"A general diffusion of knowledge being essential to the preservation of the liberties and rights of the people, it shall be the duty of the Legislature of the State to establish and make suitable provision for the support and maintenance of an efficient system of public free schools."
Under the compelling state interest test, or strict scrutiny, the usual presumption of validity is not accorded to the state statute. Instead, the state "must carry a 'heavy burden of justification' "; it must demonstrate that its statute has been "structured with 'precision,' and is 'tailored' narrowly to serve legitimate objectives and that it has selected the 'less drastic means' for effectuating its objectives " Rodriguez, 411 U.S. at 16-17 (footnotes omitted)
In this case, an immigration official testified that less than one percent of illegal alien children speak even passable English. Hence, 99% of the estimated 2,000 to 5,000 illegal alien children residing in the Dallas Independent School District will require bilingual education
It was noted that Texas had not enacted the measure most likely to result in lessening the incentive to illegally enter the country, "namely, a statute that would prohibit employers from employing illegal aliens." Doe v. Plyler, 628 F.2d at 461
Evidence adduced in the hearing on plaintiffs' first motion for preliminary injunction reveals that 90% of all illegal aliens from Mexico voluntarily (i. e. without being caught or deported) leave the United States and return to Mexico after a period of time. Although the Doe v. Plyler panel observes "that the number of illegal aliens who bring their children into the United States is a small percentage of the total number of aliens illegally residing in the United States," 628 F.2d at 460-61, I find nothing irrational about Texas' desire to lessen the incentive for whole alien families to enter this country illegally since it is reasonable to assume aliens who bring their families would be less transient than most illegal aliens and would attempt to establish permanent, albeit illegal, residences in this country
Cf. San Antonio Independent School District v. Rodriguez, 411 U.S. at 35, 93 S.Ct. at 1297 (indicating that absent a fundamental right or suspect classification, "the undisputed importance of education will not alone cause this Court to depart from the usual standard for reviewing a State's social and economic legislation")
The State of Texas does have a legitimate governmental interest in lessening the incentive for aliens to illegally enter the United States a "goal, which is entirely consistent with federal immigration policy," Doe v. Plyler, 628 F.2d at 460; see De Canas v. Bica, 424 U.S. 351, 96 S.Ct. 933, 47 L.Ed.2d 43 (1976) since, as one of the border states, it bears the heaviest burden of the influx of illegal aliens into this country from Mexico. See Doe v. Plyler, 628 F.2d at 461. Cf. Examining Board of Engineers, Architects and Surveyors v. Flores De Otero, 426 U.S. 572, 605, 96 S.Ct. 2264, 2283, 49 L.Ed.2d 65 (1976) (implying that a state may control the impact and effect of federal immigration laws vis-a-vis illegal aliens by stating that "(o)nce an alien is lawfully admitted, a State may not justify the restriction of the alien's liberty on the ground that it wishes to control the impact or effect of federal immigration laws")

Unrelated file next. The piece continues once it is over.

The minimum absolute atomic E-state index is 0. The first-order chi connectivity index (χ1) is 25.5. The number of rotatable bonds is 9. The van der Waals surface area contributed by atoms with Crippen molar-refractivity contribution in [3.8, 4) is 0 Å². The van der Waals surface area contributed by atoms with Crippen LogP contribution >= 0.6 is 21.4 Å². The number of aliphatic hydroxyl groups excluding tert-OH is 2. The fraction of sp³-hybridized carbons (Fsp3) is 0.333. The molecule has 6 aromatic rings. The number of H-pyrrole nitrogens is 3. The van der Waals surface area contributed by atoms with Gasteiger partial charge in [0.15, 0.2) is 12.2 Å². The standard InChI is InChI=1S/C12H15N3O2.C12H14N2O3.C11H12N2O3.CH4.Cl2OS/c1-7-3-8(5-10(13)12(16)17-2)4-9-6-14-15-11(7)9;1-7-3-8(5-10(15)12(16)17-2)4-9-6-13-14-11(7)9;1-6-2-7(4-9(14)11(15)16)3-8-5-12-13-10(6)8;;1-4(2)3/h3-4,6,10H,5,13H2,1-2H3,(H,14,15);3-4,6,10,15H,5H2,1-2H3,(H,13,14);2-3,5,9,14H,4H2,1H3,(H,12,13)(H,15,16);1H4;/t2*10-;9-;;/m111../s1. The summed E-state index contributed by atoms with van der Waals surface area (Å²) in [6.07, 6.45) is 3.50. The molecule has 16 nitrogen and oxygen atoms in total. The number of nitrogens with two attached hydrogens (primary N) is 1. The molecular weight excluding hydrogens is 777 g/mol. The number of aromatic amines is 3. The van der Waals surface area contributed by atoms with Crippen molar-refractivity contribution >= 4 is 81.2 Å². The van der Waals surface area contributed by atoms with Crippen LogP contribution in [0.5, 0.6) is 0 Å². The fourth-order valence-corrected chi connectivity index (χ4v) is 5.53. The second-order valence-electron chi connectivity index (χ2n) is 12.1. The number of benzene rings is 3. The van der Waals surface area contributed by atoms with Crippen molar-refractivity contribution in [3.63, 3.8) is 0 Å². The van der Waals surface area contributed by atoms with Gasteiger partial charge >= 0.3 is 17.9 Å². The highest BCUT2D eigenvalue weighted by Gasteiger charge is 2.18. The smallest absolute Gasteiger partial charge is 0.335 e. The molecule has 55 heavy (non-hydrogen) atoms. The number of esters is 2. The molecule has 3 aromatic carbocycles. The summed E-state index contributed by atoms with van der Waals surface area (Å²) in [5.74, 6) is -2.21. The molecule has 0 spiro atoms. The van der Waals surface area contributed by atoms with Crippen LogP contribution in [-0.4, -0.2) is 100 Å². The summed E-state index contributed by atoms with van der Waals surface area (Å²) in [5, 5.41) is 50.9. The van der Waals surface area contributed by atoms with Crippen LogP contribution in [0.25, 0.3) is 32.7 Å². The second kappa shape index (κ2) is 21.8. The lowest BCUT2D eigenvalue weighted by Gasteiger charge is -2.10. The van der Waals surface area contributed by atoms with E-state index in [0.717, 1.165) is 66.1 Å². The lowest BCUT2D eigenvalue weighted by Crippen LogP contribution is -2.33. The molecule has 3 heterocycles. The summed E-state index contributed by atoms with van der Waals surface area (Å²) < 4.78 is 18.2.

In this case there is testimony from immigration and naturalization officials that free public education for their children is a definite attraction to certain aliens who illegally enter this country with their families. In its findings of fact on plaintiffs' first motion for preliminary injunction, the district court found that it was probable that 2,000 to 5,000 undocumented alien children reside within the boundaries of the Dallas Independent School District. Although the panel in Doe v. Plyler omnisciently observed that the number of illegal aliens who bring their children with them into this country is a small percentage of the aliens who illegally reside here, 2,000 to 5,000 illegal alien children within DISD alone is not an insignificant number of even the estimated 675,000 illegal aliens in the entire State of Texas. See Doe v. Plyler, 458 F.Supp. 569, 578 (E.D.Tex.1978), aff'd, 628 F.2d 448 (5th Cir. 1980)
The Court in Graham v. Richardson also held alien residency requirements for welfare benefits were unconstitutional under the equal protection clause of the Fourteenth Amendment. The Court concluded that "the term 'person' (in the context of the equal protection clause) encompasses lawfully admitted resident aliens as well as citizens of the United States and entitles both citizens and aliens to the equal protection of the laws of the State in which they reside." 403 U.S. at 371, 91 S.Ct. at 1851. The Court further found that classifications based on alienage at least to the extent they affect lawfully admitted resident aliens "are inherently suspect and subject to close judicial scrutiny." Id. at 372, 91 S.Ct. at 1852